Friday, June 25, 2021

Children's Summer Reads for the Pet Lover

I am the proud co-caretaker of two wacky pets – one cat, Sandy, who eats five times a day but weighs 5lbs. and one dog, Taylor, who would eat the cat if she smelled like bacon and who weighs a whopping 75 lbs. They both travel indoors and outdoors with ease as long as the magic wood with windows moves.
pet books copyWhat if they did not get along, though? Would our house turn into a war zone like in “Dog vs. Cat” by Chris Gall? Mr. and Mrs. Button go out on separate chores around town and come back with respective pets in this picture book. Dog represents Mr. Button’s choice and Cat acknowledges Mrs. Button as servant.
Unfortunately, Dog and Cat must share the same room in the house and it soon becomes a hassle for Cat is a clean freak and Dog is a slob. Battle lines are drawn and walls are built to separate the two, but to no avail. Both lose out when another pet with human vocal chords moves in.
What would I think if my slim Sandy turned into a 20 lb. cat in a month? “Is that My Cat?” by Jonathan Allen has such a cat with fluctuating weight issues. She is now too slow to chase mice. Her tree skills are rapidly diminishing. She can no longer fit through the cat flap. This cat has gone from “ready to play” straight to nap. Allen’s picture book explains with a surprise ending.
Thank goodness we got Taylor as an adult dog who was no longer in the teething stage. “Shoe Dog” by Megan McDonald with illustrations by Katherine Tillotson has such a little dog who is in full-fledged teethe. Every shoe brought in the house soon leaves in the trash can. Shoe Dog thinks his name is Bad Dog. How will he ever get to the “Land of Upstairs?”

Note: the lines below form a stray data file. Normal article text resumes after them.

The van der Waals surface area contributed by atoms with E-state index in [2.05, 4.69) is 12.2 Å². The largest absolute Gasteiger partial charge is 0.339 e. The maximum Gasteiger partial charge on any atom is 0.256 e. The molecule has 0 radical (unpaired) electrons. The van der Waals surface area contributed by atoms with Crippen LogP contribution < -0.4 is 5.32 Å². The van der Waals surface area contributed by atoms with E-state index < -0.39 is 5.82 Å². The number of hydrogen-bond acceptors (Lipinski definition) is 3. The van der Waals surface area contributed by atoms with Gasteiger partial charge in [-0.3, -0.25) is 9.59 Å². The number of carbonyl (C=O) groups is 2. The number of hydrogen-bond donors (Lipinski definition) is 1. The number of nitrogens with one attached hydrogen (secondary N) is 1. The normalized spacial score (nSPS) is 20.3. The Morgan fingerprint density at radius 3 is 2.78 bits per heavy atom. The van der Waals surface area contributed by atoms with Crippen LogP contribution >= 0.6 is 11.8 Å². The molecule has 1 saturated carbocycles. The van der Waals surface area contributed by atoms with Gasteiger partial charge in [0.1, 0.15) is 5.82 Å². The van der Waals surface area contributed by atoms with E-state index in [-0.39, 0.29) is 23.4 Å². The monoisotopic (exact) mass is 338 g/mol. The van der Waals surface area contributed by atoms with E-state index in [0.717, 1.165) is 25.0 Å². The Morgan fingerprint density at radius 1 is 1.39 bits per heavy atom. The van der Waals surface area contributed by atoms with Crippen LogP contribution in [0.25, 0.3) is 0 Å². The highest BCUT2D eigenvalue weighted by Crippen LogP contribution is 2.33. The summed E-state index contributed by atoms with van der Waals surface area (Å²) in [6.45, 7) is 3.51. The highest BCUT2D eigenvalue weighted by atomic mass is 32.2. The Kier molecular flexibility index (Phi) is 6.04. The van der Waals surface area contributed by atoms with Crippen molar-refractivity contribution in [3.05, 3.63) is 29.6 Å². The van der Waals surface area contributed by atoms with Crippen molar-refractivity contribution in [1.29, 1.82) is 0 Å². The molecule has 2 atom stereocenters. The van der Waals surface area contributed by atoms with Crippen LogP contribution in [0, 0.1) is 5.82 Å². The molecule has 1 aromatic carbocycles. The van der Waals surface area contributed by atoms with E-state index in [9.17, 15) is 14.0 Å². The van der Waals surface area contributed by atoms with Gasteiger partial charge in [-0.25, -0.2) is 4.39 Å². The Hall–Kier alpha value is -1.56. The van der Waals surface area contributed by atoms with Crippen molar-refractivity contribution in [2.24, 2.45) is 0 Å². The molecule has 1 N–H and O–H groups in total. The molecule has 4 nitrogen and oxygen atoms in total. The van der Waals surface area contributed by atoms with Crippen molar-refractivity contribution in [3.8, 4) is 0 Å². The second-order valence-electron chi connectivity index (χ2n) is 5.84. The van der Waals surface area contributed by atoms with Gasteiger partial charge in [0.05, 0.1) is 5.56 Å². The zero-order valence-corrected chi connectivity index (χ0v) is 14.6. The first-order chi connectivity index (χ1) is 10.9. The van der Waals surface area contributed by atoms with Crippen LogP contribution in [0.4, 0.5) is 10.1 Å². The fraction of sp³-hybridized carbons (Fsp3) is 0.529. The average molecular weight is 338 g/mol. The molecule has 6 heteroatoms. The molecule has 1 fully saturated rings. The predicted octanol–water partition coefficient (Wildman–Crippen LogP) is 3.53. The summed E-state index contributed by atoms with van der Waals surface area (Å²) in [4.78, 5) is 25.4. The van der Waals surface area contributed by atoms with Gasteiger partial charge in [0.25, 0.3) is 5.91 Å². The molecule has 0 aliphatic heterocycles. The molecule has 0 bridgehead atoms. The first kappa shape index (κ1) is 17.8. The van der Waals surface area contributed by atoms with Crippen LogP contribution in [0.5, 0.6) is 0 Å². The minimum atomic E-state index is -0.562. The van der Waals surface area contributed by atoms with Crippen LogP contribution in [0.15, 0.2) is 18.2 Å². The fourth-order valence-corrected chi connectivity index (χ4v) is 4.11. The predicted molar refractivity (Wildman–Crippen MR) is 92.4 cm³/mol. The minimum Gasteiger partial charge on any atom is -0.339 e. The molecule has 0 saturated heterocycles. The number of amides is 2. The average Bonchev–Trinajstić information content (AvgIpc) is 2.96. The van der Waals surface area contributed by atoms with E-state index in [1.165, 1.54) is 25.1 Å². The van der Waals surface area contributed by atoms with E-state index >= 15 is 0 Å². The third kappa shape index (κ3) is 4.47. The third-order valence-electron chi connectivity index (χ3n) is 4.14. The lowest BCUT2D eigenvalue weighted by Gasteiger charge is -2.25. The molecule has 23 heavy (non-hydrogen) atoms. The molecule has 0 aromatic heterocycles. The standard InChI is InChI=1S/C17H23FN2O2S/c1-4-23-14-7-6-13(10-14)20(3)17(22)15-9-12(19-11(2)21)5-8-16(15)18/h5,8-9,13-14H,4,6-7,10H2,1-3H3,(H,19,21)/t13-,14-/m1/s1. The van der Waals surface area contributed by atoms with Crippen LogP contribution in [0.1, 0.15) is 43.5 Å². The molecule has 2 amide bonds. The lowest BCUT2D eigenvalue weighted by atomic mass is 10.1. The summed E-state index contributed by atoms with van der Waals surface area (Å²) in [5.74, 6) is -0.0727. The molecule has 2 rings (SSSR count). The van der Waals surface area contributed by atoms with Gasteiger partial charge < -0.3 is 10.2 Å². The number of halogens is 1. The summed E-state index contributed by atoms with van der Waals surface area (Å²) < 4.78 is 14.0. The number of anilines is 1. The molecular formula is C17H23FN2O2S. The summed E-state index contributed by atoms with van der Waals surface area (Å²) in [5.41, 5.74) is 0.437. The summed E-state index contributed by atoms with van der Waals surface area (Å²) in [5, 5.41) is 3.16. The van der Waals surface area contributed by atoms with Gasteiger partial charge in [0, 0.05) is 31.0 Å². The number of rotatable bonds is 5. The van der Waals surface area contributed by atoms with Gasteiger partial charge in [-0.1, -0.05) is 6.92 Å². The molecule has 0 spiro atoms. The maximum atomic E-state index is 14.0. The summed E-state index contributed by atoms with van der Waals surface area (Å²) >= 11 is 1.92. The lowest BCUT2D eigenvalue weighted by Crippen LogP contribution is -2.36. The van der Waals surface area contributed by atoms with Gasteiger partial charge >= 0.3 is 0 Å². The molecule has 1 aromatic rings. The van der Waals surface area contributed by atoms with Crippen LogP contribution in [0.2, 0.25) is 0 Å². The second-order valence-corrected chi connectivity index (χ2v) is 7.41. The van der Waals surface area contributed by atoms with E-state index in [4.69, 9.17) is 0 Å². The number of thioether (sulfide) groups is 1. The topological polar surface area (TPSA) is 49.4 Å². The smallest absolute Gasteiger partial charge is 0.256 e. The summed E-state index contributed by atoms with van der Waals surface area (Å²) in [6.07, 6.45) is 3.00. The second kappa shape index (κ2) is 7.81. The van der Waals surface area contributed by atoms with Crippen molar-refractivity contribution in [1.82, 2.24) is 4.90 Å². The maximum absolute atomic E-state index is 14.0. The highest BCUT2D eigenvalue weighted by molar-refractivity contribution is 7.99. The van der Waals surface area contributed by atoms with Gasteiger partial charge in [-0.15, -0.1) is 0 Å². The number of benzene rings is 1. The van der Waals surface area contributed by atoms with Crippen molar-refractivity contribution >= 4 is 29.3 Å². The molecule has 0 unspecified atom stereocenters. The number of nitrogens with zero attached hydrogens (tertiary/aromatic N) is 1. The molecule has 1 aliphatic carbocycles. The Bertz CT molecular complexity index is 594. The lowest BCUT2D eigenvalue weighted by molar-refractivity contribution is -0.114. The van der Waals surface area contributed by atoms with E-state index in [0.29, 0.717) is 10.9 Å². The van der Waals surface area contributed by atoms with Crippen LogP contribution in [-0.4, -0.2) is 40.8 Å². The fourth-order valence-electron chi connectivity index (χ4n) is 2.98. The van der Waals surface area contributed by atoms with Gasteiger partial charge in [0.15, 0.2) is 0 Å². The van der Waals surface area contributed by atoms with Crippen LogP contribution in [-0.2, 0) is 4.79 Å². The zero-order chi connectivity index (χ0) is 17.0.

Matilda’s cat would also like to be in the “land of upstairs,” but Matilda will have none of that. Matilda tries activity after activity with her cat and nothing seems to work. It is a long list that slowly gets marked through as it is determined that Matilda’s cat really likes to nap in the new picture book by Emily Gravett titled “Matilda’s Cat.”
Fred has the opposite problem. He may be allowed in the “land of upstairs,” but he takes advantage of the situation. Same with our Taylor as the last walk for the night sees her rolling in something dead or jumping in a watery ditch. “Time for Bed, Fred!” by Yasmeen Ismail shows Fred rolling in mud before lights out. Bedtime just turned into bath time for both Fred and Taylor.
Shout out to all those people associated with Human Societies in Tate, Panola, DeSoto, Lafayette, and Tunica. You guys do an outstanding job!
Maggie Moran is director of learning resources for Northwest Community College. She can be contacted via email at mmoran@northwestms.edu.

84,459FansLike
20,500FollowersFollow
14,100FollowersFollow